(Mr Taylor) In some cases, there are some generic issues around the governance and especially financial management of colleges which was a problem we were aware we were inheriting. We are not talking about widespread, very dramatic cases of the kind that perhaps propelled us into this activity, but there are issues about the corporate management in some of these colleges.

  117. Do you think there is any evidence or any recommendation you might eventually make that we need to look at the way corporations, boards of governors, are selected or self-appointed in terms of the quality of the board of governors that sometimes throws up?
  (Mr Taylor) When we are analysing the first year's reports—and there will be a major section in next year's annual report to supplement the very thin section on FE colleges this year—next year we will report in some detail about FE. We will have done a quarter of all the colleges and issues around governance are certainly going to feature within that report.
  (Mr Tomlinson) It might also raise the issue of management training at all levels, personnel and further education.

  118. FE colleges have a more vital role to play in our national, regional and local framework. Our regional economy is being held back because of a vocational skills shortage. What we must not have is colleges of FE being whipping boys. We must give them the encouragement to improve so that they do the business that we require.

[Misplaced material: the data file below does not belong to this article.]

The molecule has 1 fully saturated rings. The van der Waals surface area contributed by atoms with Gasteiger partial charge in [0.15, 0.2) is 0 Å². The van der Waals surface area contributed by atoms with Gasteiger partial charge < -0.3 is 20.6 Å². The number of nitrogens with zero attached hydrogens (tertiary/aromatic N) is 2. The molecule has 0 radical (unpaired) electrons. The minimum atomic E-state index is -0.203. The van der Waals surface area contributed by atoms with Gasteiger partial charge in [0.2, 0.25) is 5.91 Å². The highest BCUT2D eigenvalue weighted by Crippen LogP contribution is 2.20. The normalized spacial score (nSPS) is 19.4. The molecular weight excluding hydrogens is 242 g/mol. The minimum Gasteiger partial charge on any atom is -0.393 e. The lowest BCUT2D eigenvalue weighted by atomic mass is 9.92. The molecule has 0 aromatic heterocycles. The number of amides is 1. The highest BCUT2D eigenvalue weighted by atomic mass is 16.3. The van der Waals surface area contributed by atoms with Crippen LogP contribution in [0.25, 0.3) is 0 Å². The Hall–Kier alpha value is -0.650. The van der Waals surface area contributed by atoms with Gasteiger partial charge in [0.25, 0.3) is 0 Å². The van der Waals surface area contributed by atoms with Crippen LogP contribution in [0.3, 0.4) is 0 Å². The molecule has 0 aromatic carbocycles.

(Mr Tomlinson) I entirely agree.

Valerie Davey

  119. I think Mike Tomlinson did indicate at the very beginning that there is a change of emphasis on the future of inspection. Within the school inspection now, there is an element for the self-evaluation school. Could you comment on the outcome which that has brought to light and how important that is now in changing the whole structure of inspection for you?
  (Miss Passmore) The position of school self-evaluation is already changing rather than waiting until we make changes in 2003. The work we have done previously has shown that schools have not been very good at conducting evaluations that are useful, accurate and so on. From January this year, we have changed the format of one of the forms that schools are asked to complete. It used to be called "The Head Teachers Statement" and we have changed the structure of it so that it is an assessment of the school. It asks the head teacher—and we hope it is shared with others in the school—to assess various features but also to give us the evidence about how do you know. Instead of just telling us that something is good, we ask the person who is providing that information to tell us how they know it is good. We are looking at further guidance that we can issue as we do not want there to be vast numbers of different forms of evaluation required. The very last thing we would want to do is to come along with something which is required in a particular format from schools who have been doing things separately. We want to build on the training materials we have already produced that schools are using that are linked with our existing framework; to develop the existing form 4 so that it is a more considered document and more helpful to the school and inspectors and to have further guidance available that will also be worked on with the Department for Education and Skills, ready for the changes in 2003.